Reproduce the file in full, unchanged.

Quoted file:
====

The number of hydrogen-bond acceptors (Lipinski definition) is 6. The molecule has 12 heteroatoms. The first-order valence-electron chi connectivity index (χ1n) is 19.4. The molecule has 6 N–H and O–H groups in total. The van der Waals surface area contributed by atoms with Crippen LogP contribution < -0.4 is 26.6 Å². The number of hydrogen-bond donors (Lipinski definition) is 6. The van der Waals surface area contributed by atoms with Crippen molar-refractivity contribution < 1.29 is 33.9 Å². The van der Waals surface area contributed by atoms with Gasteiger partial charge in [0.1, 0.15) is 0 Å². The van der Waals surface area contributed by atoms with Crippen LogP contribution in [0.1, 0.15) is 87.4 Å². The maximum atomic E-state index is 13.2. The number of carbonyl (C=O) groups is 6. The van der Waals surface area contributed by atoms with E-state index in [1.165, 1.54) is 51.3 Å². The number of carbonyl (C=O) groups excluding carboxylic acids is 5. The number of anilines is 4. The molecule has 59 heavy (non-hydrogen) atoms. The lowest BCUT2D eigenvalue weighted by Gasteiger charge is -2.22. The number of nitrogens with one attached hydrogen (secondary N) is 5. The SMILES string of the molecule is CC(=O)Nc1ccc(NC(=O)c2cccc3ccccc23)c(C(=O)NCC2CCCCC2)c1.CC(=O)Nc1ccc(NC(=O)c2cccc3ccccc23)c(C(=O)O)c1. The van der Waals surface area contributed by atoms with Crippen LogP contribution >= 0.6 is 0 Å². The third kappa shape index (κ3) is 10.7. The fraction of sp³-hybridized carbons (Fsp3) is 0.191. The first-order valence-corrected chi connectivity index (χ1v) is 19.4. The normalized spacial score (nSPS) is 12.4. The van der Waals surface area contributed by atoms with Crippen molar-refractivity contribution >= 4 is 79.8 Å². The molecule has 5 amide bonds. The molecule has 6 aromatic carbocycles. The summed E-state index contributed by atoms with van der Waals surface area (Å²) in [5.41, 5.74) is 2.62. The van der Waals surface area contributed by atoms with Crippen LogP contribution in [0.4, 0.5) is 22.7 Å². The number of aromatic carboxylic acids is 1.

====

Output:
The number of hydrogen-bond acceptors (Lipinski definition) is 6. The molecule has 12 heteroatoms. The first-order valence-electron chi connectivity index (χ1n) is 19.4. The molecule has 6 N–H and O–H groups in total. The van der Waals surface area contributed by atoms with Crippen LogP contribution < -0.4 is 26.6 Å². The number of hydrogen-bond donors (Lipinski definition) is 6. The van der Waals surface area contributed by atoms with Crippen molar-refractivity contribution < 1.29 is 33.9 Å². The van der Waals surface area contributed by atoms with Gasteiger partial charge in [0.1, 0.15) is 0 Å². The van der Waals surface area contributed by atoms with Crippen LogP contribution in [0.1, 0.15) is 87.4 Å². The maximum atomic E-state index is 13.2. The number of carbonyl (C=O) groups is 6. The van der Waals surface area contributed by atoms with E-state index in [1.165, 1.54) is 51.3 Å². The number of carbonyl (C=O) groups excluding carboxylic acids is 5. The number of anilines is 4. The molecule has 59 heavy (non-hydrogen) atoms. The lowest BCUT2D eigenvalue weighted by Gasteiger charge is -2.22. The number of nitrogens with one attached hydrogen (secondary N) is 5. The SMILES string of the molecule is CC(=O)Nc1ccc(NC(=O)c2cccc3ccccc23)c(C(=O)NCC2CCCCC2)c1.CC(=O)Nc1ccc(NC(=O)c2cccc3ccccc23)c(C(=O)O)c1. The van der Waals surface area contributed by atoms with Crippen LogP contribution >= 0.6 is 0 Å². The third kappa shape index (κ3) is 10.7. The fraction of sp³-hybridized carbons (Fsp3) is 0.191. The first-order valence-corrected chi connectivity index (χ1v) is 19.4. The normalized spacial score (nSPS) is 12.4. The van der Waals surface area contributed by atoms with Crippen molar-refractivity contribution >= 4 is 79.8 Å². The molecule has 5 amide bonds. The molecule has 6 aromatic carbocycles. The summed E-state index contributed by atoms with van der Waals surface area (Å²) in [5.41, 5.74) is 2.62. The van der Waals surface area contributed by atoms with Crippen LogP contribution in [0.4, 0.5) is 22.7 Å². The number of aromatic carboxylic acids is 1.